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  • noun

Synonyms for Gay-Lussac

French chemist and physicist who first isolated boron and who formulated the law describing the behavior of gases under constant pressure (1778-1850)

References in periodicals archive ?
The consumption of sugars in the hydrolyzate was of approximately 81%, and the ethanol conversion efficiency was 59.6% and 48.3% for the fermentation and the overall process, respectively, considering the Gay-Lussac relationship.
Tralles: Like the Gay-Lussac scale, the Tralles scale was a hydrometer scale designed for reading percent ethanol by volume.
Two years prior to the discovery of iodine, Gay-Lussac identified chlorine as a new element in 1809, and subsequently Davy claimed credit a year later in 1810 for this discovery.
Nearby are other Gambart-like craters: Reinhold B (26 km), Kunowsky (18 km), Encke (28 km), Tobias Mayer (33 km), and Gay-Lussac (26 km).
ON JULY 13TH, 1839, the chemist and physicist Joseph Louis Gay-Lussac reported to the French Chamber of Peers on the photographic process recently invented by Louis J.M.
In the 1820s Germans like Liebig and Kekule came to Paris to study with Gay-Lussac and Berthollet, and to escape "the sterile idealism of German universities at that time" for the "practical, laboratory-centered approach" in Paris.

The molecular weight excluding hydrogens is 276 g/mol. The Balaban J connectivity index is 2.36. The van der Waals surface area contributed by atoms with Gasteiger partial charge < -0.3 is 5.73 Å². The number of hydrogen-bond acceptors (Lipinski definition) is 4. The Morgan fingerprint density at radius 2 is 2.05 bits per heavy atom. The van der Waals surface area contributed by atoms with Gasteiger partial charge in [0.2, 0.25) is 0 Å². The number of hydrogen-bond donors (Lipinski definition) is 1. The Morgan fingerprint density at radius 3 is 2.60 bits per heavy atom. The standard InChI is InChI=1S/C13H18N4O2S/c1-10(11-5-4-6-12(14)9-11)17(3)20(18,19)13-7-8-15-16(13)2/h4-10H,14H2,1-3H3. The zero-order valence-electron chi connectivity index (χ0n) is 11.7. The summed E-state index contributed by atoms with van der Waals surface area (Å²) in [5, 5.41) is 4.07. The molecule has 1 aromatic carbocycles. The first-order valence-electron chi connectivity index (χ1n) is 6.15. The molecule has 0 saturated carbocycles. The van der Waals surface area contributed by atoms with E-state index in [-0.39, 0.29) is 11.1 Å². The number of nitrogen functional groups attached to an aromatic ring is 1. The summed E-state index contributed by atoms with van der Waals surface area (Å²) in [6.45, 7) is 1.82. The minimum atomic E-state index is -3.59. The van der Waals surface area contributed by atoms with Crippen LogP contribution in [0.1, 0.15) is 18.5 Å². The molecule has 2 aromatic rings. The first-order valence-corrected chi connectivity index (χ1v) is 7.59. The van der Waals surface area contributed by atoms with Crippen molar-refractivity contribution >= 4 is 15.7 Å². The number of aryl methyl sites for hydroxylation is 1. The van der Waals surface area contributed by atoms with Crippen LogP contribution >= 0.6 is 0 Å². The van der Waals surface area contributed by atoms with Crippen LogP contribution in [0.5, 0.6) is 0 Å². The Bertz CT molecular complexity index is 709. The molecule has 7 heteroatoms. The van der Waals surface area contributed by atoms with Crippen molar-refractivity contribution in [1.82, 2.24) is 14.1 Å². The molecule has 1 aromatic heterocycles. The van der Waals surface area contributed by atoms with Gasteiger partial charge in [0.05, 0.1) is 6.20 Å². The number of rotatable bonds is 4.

With admirable economy and spare prose, Bruno Gay-Lussac recounts a chilling tale of anomie.
Charles (see 1783) rediscovered the relationship in 1787, however, and the French chemist Joseph-Louis Gay-Lussac (1778-1850) again rediscovered it five years later.
Nader Rifai, Professor of Pathology at Harvard Medical School and director of Clinical Chemistry at Children's Hospital Boston, has been named the Hospital's first Joseph Louis Gay-Lussac Chair of Laboratory Medicine.
In 1800, Joseph Louis Gay-Lussac (1778-1850) followed the chemistry course given by Berthollet at Ecole polytechnique, and attracted the attention of the latter to such an extent that he became his assistant.
Both chemists submitted their reports for publication to a journal of which Gay-Lussac (see 1804, Scientific Ballooning) was editor.
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